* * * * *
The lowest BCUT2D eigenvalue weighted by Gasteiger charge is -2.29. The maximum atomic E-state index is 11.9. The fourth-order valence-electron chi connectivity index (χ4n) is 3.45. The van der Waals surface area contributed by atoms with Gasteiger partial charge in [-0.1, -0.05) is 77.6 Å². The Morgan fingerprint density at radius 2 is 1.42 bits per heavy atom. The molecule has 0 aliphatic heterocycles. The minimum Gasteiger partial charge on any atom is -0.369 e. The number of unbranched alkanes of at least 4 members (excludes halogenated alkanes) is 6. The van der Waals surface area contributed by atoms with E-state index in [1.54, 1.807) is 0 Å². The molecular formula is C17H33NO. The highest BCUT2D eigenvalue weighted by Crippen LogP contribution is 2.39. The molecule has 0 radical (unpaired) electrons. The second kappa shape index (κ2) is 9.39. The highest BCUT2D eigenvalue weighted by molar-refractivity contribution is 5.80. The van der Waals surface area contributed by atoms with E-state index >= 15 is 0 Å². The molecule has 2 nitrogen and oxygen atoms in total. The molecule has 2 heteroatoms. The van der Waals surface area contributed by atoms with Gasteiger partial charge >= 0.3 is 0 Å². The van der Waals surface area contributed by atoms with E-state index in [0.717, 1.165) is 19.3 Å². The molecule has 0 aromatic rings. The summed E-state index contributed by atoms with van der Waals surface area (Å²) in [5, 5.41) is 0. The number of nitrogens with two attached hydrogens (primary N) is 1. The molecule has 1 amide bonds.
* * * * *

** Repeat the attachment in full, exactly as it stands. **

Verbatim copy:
The lowest BCUT2D eigenvalue weighted by Gasteiger charge is -2.29. The maximum atomic E-state index is 11.9. The fourth-order valence-electron chi connectivity index (χ4n) is 3.45. The van der Waals surface area contributed by atoms with Gasteiger partial charge in [-0.1, -0.05) is 77.6 Å². The Morgan fingerprint density at radius 2 is 1.42 bits per heavy atom. The molecule has 0 aliphatic heterocycles. The minimum Gasteiger partial charge on any atom is -0.369 e. The number of unbranched alkanes of at least 4 members (excludes halogenated alkanes) is 6. The van der Waals surface area contributed by atoms with E-state index in [1.54, 1.807) is 0 Å². The molecular formula is C17H33NO. The highest BCUT2D eigenvalue weighted by Crippen LogP contribution is 2.39. The molecule has 0 radical (unpaired) electrons. The second kappa shape index (κ2) is 9.39. The highest BCUT2D eigenvalue weighted by molar-refractivity contribution is 5.80. The van der Waals surface area contributed by atoms with E-state index >= 15 is 0 Å². The molecule has 2 nitrogen and oxygen atoms in total. The molecule has 2 heteroatoms. The van der Waals surface area contributed by atoms with Gasteiger partial charge >= 0.3 is 0 Å². The van der Waals surface area contributed by atoms with E-state index in [0.717, 1.165) is 19.3 Å². The molecule has 0 aromatic rings. The summed E-state index contributed by atoms with van der Waals surface area (Å²) in [5, 5.41) is 0. The number of nitrogens with two attached hydrogens (primary N) is 1. The molecule has 1 amide bonds.